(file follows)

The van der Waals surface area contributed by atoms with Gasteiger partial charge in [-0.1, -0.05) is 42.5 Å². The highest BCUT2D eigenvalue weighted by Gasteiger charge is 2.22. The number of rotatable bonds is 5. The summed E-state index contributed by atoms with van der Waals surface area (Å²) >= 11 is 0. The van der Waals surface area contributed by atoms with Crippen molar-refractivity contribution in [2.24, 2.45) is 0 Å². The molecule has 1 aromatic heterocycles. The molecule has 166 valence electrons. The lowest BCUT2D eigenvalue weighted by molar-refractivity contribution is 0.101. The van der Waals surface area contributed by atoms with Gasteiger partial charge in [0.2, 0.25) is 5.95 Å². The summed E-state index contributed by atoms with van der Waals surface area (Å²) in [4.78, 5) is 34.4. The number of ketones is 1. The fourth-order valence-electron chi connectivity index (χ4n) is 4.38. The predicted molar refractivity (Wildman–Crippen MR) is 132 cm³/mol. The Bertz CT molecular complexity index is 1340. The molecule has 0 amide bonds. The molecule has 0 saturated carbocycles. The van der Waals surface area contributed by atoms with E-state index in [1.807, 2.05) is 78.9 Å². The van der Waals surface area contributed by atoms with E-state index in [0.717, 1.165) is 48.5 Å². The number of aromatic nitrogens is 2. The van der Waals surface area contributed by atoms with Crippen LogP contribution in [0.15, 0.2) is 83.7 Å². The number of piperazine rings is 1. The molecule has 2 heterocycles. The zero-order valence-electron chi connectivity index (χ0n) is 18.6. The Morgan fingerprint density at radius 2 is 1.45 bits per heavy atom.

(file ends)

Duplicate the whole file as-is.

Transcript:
The van der Waals surface area contributed by atoms with Gasteiger partial charge in [-0.1, -0.05) is 42.5 Å². The highest BCUT2D eigenvalue weighted by Gasteiger charge is 2.22. The number of rotatable bonds is 5. The summed E-state index contributed by atoms with van der Waals surface area (Å²) >= 11 is 0. The van der Waals surface area contributed by atoms with Crippen molar-refractivity contribution in [2.24, 2.45) is 0 Å². The molecule has 1 aromatic heterocycles. The molecule has 166 valence electrons. The lowest BCUT2D eigenvalue weighted by molar-refractivity contribution is 0.101. The van der Waals surface area contributed by atoms with Gasteiger partial charge in [0.2, 0.25) is 5.95 Å². The summed E-state index contributed by atoms with van der Waals surface area (Å²) in [4.78, 5) is 34.4. The number of ketones is 1. The fourth-order valence-electron chi connectivity index (χ4n) is 4.38. The predicted molar refractivity (Wildman–Crippen MR) is 132 cm³/mol. The Bertz CT molecular complexity index is 1340. The molecule has 0 amide bonds. The molecule has 0 saturated carbocycles. The van der Waals surface area contributed by atoms with E-state index in [1.807, 2.05) is 78.9 Å². The van der Waals surface area contributed by atoms with E-state index in [0.717, 1.165) is 48.5 Å². The number of aromatic nitrogens is 2. The van der Waals surface area contributed by atoms with Crippen LogP contribution in [0.15, 0.2) is 83.7 Å². The number of piperazine rings is 1. The molecule has 2 heterocycles. The zero-order valence-electron chi connectivity index (χ0n) is 18.6. The Morgan fingerprint density at radius 2 is 1.45 bits per heavy atom.